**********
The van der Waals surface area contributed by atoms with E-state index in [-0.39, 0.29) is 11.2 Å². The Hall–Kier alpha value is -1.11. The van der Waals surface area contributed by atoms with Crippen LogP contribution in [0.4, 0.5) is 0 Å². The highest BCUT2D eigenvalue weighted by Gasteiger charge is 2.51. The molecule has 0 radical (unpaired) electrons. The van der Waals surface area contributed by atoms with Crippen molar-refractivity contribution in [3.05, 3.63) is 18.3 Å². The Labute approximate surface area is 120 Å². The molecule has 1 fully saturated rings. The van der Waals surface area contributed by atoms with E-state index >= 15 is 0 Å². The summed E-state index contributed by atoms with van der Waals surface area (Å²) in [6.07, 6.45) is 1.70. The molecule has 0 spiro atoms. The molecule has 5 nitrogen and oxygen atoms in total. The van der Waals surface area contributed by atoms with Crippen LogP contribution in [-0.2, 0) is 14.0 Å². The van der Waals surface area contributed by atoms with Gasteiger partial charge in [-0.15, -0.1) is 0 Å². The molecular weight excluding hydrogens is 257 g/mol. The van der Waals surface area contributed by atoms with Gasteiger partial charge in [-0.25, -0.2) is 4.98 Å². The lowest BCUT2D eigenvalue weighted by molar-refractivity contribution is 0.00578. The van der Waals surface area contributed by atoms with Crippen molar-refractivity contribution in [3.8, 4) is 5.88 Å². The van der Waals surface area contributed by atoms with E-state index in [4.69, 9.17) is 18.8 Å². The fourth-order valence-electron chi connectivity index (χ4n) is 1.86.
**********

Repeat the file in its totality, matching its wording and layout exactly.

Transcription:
The van der Waals surface area contributed by atoms with E-state index in [-0.39, 0.29) is 11.2 Å². The Hall–Kier alpha value is -1.11. The van der Waals surface area contributed by atoms with Crippen LogP contribution in [0.4, 0.5) is 0 Å². The highest BCUT2D eigenvalue weighted by Gasteiger charge is 2.51. The molecule has 0 radical (unpaired) electrons. The van der Waals surface area contributed by atoms with Crippen molar-refractivity contribution in [3.05, 3.63) is 18.3 Å². The Labute approximate surface area is 120 Å². The molecule has 1 fully saturated rings. The van der Waals surface area contributed by atoms with E-state index >= 15 is 0 Å². The summed E-state index contributed by atoms with van der Waals surface area (Å²) in [6.07, 6.45) is 1.70. The molecule has 0 spiro atoms. The molecule has 5 nitrogen and oxygen atoms in total. The van der Waals surface area contributed by atoms with Crippen LogP contribution in [-0.2, 0) is 14.0 Å². The van der Waals surface area contributed by atoms with Gasteiger partial charge in [-0.15, -0.1) is 0 Å². The molecular weight excluding hydrogens is 257 g/mol. The van der Waals surface area contributed by atoms with Gasteiger partial charge in [-0.25, -0.2) is 4.98 Å². The lowest BCUT2D eigenvalue weighted by molar-refractivity contribution is 0.00578. The van der Waals surface area contributed by atoms with Crippen molar-refractivity contribution in [3.8, 4) is 5.88 Å². The van der Waals surface area contributed by atoms with E-state index in [4.69, 9.17) is 18.8 Å². The fourth-order valence-electron chi connectivity index (χ4n) is 1.86.